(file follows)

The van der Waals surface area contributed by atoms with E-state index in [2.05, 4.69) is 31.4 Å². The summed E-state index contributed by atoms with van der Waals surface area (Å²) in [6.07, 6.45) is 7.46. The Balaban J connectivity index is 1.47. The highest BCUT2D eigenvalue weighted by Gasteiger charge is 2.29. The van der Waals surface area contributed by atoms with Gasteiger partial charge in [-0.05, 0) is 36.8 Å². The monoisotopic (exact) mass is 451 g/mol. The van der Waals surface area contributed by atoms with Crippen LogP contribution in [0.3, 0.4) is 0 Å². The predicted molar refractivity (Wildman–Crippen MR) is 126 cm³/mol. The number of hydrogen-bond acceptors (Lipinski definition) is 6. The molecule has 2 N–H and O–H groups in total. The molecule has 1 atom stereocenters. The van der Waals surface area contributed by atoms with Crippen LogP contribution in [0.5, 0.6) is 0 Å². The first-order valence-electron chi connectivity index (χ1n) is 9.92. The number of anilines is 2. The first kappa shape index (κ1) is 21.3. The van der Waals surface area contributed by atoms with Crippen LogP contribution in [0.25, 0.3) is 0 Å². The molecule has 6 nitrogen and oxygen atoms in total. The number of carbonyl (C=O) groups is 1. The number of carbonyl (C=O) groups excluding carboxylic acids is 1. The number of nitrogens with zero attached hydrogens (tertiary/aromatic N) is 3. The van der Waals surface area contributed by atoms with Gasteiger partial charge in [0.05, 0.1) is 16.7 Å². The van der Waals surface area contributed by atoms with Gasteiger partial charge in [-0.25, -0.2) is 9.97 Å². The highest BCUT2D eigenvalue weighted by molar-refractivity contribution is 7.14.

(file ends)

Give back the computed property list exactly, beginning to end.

The van der Waals surface area contributed by atoms with E-state index in [2.05, 4.69) is 31.4 Å². The summed E-state index contributed by atoms with van der Waals surface area (Å²) in [6.07, 6.45) is 7.46. The Balaban J connectivity index is 1.47. The highest BCUT2D eigenvalue weighted by Gasteiger charge is 2.29. The van der Waals surface area contributed by atoms with Gasteiger partial charge in [-0.05, 0) is 36.8 Å². The monoisotopic (exact) mass is 451 g/mol. The van der Waals surface area contributed by atoms with Crippen LogP contribution in [0.3, 0.4) is 0 Å². The predicted molar refractivity (Wildman–Crippen MR) is 126 cm³/mol. The number of hydrogen-bond acceptors (Lipinski definition) is 6. The molecule has 2 N–H and O–H groups in total. The molecule has 1 atom stereocenters. The van der Waals surface area contributed by atoms with Crippen LogP contribution in [0.5, 0.6) is 0 Å². The first-order valence-electron chi connectivity index (χ1n) is 9.92. The number of anilines is 2. The first kappa shape index (κ1) is 21.3. The van der Waals surface area contributed by atoms with Crippen LogP contribution in [0.25, 0.3) is 0 Å². The molecule has 6 nitrogen and oxygen atoms in total. The number of carbonyl (C=O) groups is 1. The number of carbonyl (C=O) groups excluding carboxylic acids is 1. The number of nitrogens with zero attached hydrogens (tertiary/aromatic N) is 3. The van der Waals surface area contributed by atoms with Gasteiger partial charge in [0.05, 0.1) is 16.7 Å². The van der Waals surface area contributed by atoms with Gasteiger partial charge in [-0.25, -0.2) is 9.97 Å². The highest BCUT2D eigenvalue weighted by molar-refractivity contribution is 7.14.